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How to Get Started Boondocking

By Kelly Beasley, Camp Addict Co-Founder


Boondocking may sound like a scary way to camp before you have tried it. This is understandable. It’s fear of the unknown.

However, once you have done it, you will know that there’s nothing to fear, as long as you use your head and read reviews about boondocking locations.

Just make sure the first place you choose is not a sketchy spot to get into. Quartzsite, Az is great for beginners because there is so much wide space and it’s flat and hard ground.

Still, there are LOTS of places out west that are easy to get into and to turn around in. Let’s look at how we find these spots.

1. Campendium.com

 This is my #1 go-to website for finding free camping on public lands. It’s user-reviewed complete with user-submitted photos, so you can see where you will be parking. Also, people comment on how the internet was for them and what conditions are like. Simply filter for ‘free’, and you will have thousands of reviewed sites available at your fingertips. There will be coordinates for the site which you enter into your maps, and boom, you are guided there. Avoid going to sites that are not yet reviewed if you are just starting. You may also leave your review if you so desire. 

2. freecampsites.net

This site I rely much less on. I hardly use it. Why? Often, the reviewed sites don’t, for whatever reason, let you know how large of an RV can fit into any given place. Seems this is a better site for van dwellers or people staying in tents. Still, it can sometimes show you a spot that isn’t on Campendium.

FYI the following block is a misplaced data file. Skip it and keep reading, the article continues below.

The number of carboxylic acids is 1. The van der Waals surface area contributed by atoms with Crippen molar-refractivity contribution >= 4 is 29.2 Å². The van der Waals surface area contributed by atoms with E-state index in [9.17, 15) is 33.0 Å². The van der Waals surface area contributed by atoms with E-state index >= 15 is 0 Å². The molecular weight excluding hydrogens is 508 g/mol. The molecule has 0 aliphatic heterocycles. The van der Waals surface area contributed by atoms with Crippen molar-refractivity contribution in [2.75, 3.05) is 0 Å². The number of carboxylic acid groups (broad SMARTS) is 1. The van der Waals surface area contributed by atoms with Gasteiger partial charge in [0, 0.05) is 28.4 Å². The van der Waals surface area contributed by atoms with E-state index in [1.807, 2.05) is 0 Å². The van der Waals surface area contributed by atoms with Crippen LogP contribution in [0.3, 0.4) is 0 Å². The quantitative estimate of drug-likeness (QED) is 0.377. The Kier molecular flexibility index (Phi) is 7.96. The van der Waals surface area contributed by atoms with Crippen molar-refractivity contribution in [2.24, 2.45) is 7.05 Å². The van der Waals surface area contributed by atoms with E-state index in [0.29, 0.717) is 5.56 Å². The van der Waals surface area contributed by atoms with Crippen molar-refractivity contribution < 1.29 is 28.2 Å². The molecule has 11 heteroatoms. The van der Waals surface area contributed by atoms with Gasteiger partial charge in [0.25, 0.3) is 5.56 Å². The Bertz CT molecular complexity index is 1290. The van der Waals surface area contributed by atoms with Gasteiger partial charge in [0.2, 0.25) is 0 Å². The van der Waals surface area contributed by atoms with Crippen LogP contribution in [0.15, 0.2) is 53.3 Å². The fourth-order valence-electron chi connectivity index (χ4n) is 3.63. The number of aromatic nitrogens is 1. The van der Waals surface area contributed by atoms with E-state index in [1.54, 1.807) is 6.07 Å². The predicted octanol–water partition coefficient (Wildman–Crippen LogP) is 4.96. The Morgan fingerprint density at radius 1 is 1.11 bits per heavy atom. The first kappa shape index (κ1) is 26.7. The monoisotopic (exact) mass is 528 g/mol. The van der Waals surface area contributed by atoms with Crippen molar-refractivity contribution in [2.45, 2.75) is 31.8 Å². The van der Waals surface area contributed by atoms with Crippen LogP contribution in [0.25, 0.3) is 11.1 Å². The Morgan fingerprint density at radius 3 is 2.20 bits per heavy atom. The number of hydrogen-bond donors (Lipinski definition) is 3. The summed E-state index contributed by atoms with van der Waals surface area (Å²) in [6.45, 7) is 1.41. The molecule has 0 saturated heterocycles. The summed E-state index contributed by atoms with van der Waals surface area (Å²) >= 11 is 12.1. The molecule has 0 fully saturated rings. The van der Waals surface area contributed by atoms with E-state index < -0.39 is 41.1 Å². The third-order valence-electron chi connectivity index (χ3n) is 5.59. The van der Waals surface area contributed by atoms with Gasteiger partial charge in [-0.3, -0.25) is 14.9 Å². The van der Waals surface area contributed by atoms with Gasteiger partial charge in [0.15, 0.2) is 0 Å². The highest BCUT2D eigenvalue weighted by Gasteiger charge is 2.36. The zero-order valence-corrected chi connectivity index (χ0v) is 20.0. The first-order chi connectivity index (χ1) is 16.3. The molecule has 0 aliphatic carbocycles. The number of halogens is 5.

3. AllStays App (Camp & RV)

This is a GREAT app for finding lots of things including unique overnight places to park. We’re talking Army Corps spots, Elk clubs, military campgrounds, Moose places and more. It also lists public land spots, state and national parks, and Walmart parking. The bonus is that you can also search for low clearance bridges by height, stores such as Cabela’s, different types of truck stops, and the filters for these places is amazing! If you can figure it out, you can also find propane and water spots here. This is the only one that costs money. Still, it’s worth it.

4. iOverlander App

This app is similar to the others, though there are no photos. Sometimes you can find a spot here that is not listed anywhere else.

5. Scouting On Your Own

You can always look for dispersed camping spots using Google Satellite view. You should make sure that the land is public land that you are shooting for. Use Google Satellite to find openings that look like camping spots. Sometimes you can see an RV that was there when the view was taken. Then, drive the road and see if any of the spots are open and useable. There are a LOT of spots that are not listed on any website or app. Just make sure you are within the law and are allowed to stay there. Speaking of this…

6. Public Lands App

Use this app to see what type of land you’re looking at is labeled. The app isn’t 100% accurate, but it can certainly help you stay within the boundaries of the law. 

Conclusion

There are many ways to pluck this bird. It’s all about knowing what resources to use to find what you are looking for. There is so much available these days online, your possibilities of where to stay are almost endless. (At least out west!)

Now get out there and enjoy your camping time!

 

 

 

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